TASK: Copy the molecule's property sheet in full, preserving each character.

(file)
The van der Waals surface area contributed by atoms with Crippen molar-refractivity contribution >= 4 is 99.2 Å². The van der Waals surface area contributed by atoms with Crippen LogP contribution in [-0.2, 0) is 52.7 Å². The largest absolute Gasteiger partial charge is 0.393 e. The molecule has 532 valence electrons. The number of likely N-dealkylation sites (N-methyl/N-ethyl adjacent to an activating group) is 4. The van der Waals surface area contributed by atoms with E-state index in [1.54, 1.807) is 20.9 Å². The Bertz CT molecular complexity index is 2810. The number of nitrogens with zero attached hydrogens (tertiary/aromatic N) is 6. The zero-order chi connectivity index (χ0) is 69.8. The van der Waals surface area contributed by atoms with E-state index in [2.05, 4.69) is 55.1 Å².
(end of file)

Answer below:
The van der Waals surface area contributed by atoms with Crippen molar-refractivity contribution >= 4 is 99.2 Å². The van der Waals surface area contributed by atoms with Crippen LogP contribution in [-0.2, 0) is 52.7 Å². The largest absolute Gasteiger partial charge is 0.393 e. The molecule has 532 valence electrons. The number of likely N-dealkylation sites (N-methyl/N-ethyl adjacent to an activating group) is 4. The van der Waals surface area contributed by atoms with E-state index in [1.54, 1.807) is 20.9 Å². The Bertz CT molecular complexity index is 2810. The number of nitrogens with zero attached hydrogens (tertiary/aromatic N) is 6. The zero-order chi connectivity index (χ0) is 69.8. The van der Waals surface area contributed by atoms with E-state index in [2.05, 4.69) is 55.1 Å².